Fourier transform and anti-trasform--identity missing

I have a very silly doubt:

If we define the power spectral density:

S(f)=$$\frac{1}{2\pi}\int exp(-i\tau2\pi f)r(\tau)d\tau$$ (1)

where $$r(\tau)$$ is the correlation coefficient.

If we do the Fourier anti-transform, we obtain $$r(\tau)=\int exp(i\tau2\pi f)S(f)df$$ (2)

Now my doubt is: if I substitute in the second equation the first equation, it seems to me that I don't find the identity $$r(\tau)=r(\tau)$$

I hope you can help me, maybe I am missing something

Different ways of showing it, depends where you start. Are you willing to accept that the Fourier transform of $$\delta(t)$$ is $$1$$ and vice versa (i.e., $$\int_{-\infty}^\infty {\color{red}1} \cdot {\rm e}^{\jmath 2\pi f t} = \delta(t)$$)? If so, it's easy:

\begin{align} r(\tau) & = \int_{-\infty}^\infty {\rm e}^{\jmath 2\pi f \tau} S(f) {\rm d}f \\ & = \int_{-\infty}^\infty {\rm e}^{\jmath 2\pi f \tau} \int_{-\infty}^\infty {\rm e}^{-\jmath 2\pi f t} r(t) {\rm d}t {\rm d}f \\ & = \int_{-\infty}^\infty \int_{-\infty}^\infty {\rm e}^{\jmath 2\pi f (\tau-t)} r(t) {\rm d}t {\rm d}f \\ & = \int_{-\infty}^\infty r(t) \int_{-\infty}^\infty {\color{red}1} \cdot {\rm e}^{\jmath 2\pi f (\tau-t)} {\rm d}f {\rm d} t \\ & = \int_{-\infty}^\infty r(t) \delta(\tau-t) {\rm d} t \\ & = \int_{-\infty}^\infty r(\tau) \delta(\tau-t) {\rm d} t \\ & = r(\tau) \int_{-\infty}^\infty \delta(\tau-t) {\rm d} t \\ & = r(\tau) \end{align}

• Step 1: Insert (2) into (1). Note that the inner integration variable is a new one, different from $$\tau$$. I call it $$t$$.
• Step 2: Pulling the first exp inside the integral, combining the exps.
• Step 3: Changing integration order (PSD and ACF are absolutely integrable), pulling out what does not depend on the inner integration variable $$f$$.
• Step 4: Using the fact that the inverse Fourier of a constant is a delta (think $$\tau-t$$ as one variable here, then it's the inverse Fourier of 1).
• Step 5: Using the sifting property of the delta.
• Step 6: Moving out the constant term
• Step 7: Area under the delta is one.

Of course, step 4 is the critical one. If you don't buy it, you need a different, more fundamental/mathematical approach. This is more the engineering point of view I'm presenting here.

Regarding your reply with $$\tau$$ vs. $$t$$: What you say is not true. See, we're computing $$r(\tau)$$ via $$\int_{-\infty}^\infty {\rm e}^{\jmath 2\pi f\tau} S(f) {\rm d}f$$, which means it's an integral over frequency and the integration kernel depends on $$\tau$$. The function $$S(f)$$ does not depend on $$\tau$$ of course. Now, you are replacing $$S(f)$$ by the inverse Fourier transform of the autocorrelation, which is an integral over time. But it's a different time variable, which I called $$t$$. It must be, since it if were $$\tau$$ it would mean that $$S(f)$$ somehow depends on $$\tau$$.

Another way to think about it: The variable $$\tau$$ is the independent one. Don't forget that all our integrals are definite ones (from $$-\infty$$ to $$\infty$$). We sometimes drop that for laziness, but I added them now to be more clear. Now, the integration variables on the right-hand side are the ones we integrate over, hence the result cannot depend on it. Imagine something like $$x(\tau) = \int_{-\infty}^\infty \int_{-\infty}^\infty X(f) g(\tau) {\rm d}f {\rm d}\tau$$. This does not make sense as the right-hand side integrates over $$f$$ and $$\tau$$ (the result is a number) whereas the right-hand side depends on $$\tau$$. This is why we need a new time variable.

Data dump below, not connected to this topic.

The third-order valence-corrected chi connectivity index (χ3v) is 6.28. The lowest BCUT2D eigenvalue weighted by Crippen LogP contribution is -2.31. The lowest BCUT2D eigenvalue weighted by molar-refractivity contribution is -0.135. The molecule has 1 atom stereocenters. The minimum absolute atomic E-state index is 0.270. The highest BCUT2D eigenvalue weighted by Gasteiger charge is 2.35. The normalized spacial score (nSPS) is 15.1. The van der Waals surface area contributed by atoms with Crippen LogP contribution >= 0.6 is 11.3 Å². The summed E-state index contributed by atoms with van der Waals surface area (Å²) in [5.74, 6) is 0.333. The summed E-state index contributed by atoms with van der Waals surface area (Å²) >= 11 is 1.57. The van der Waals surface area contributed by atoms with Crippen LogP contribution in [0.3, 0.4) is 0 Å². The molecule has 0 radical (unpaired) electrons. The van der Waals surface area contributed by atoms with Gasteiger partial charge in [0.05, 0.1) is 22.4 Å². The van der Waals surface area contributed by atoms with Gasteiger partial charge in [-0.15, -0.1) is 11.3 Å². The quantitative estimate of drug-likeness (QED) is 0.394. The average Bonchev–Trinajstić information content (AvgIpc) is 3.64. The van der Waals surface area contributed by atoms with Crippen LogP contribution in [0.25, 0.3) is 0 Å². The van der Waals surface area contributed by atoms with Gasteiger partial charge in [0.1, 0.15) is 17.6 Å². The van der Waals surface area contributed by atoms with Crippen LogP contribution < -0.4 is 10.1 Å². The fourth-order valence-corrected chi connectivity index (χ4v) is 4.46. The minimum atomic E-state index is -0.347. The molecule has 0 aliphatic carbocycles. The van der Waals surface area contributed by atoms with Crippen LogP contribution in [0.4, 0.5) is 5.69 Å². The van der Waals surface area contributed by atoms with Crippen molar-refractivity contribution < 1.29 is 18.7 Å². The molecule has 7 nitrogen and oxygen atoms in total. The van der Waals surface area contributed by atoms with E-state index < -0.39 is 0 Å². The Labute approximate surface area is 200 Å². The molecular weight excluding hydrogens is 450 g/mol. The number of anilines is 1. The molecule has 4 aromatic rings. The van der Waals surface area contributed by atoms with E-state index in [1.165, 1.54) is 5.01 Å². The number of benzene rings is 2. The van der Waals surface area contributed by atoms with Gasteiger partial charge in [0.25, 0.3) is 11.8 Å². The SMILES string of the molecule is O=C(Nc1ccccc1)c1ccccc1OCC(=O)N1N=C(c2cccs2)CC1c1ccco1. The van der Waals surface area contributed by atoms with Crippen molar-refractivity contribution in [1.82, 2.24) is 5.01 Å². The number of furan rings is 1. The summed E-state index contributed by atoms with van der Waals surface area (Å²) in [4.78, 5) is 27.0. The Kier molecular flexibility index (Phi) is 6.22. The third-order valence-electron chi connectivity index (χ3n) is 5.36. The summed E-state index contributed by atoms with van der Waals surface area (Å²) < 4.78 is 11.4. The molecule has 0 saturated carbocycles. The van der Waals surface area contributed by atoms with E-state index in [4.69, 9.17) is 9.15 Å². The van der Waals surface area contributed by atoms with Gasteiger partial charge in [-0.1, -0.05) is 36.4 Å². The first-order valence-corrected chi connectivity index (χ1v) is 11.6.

• Thank for your answer, I will look into it, but I was searching in something without $\delta(\tau)$. In the first step you placed a formula of the autocorrelation that is r(t), but it is $r(\tau)$ instead. So you will not have dt but d$\tau$ and exp(2$\pi f \tau$) . What I do not understand is why placing directly the $r(\tau)$ you don't find the identity, it seems very strange to me Jul 12 '19 at 7:43
• I edited my reply regarding your second comment about $t$ vs. $\tau$. Jul 12 '19 at 8:11
• Ok, I perfectly agree when you say "this does not make sense as the right-hand side integrates over f and $\tau$ (the result is a number) whereas the right-hand side depends on $\tau$." That's why I asked it. I would like to know which properties should I invoke in order to say "you cannot substitute r($\tau$) in his anti-transform. Becouse normally if you have : x=b and b=x, if you substitute the first with the second you reach the identity, it is that that confuse me Jul 12 '19 at 8:35
• And that's exactly what I did. It's just that in order to properly substitute $b$ in $x$ we need to watch out to get it right. $r(\tau)$ means it's a function of an independent time variable. In the equation, $\tau$ is already being used on the left-hand side hence it's not an independent time variable anymore. To properly substitute in $r(\tau)$ we hence need to give the independent time variable a new name. Jul 12 '19 at 9:22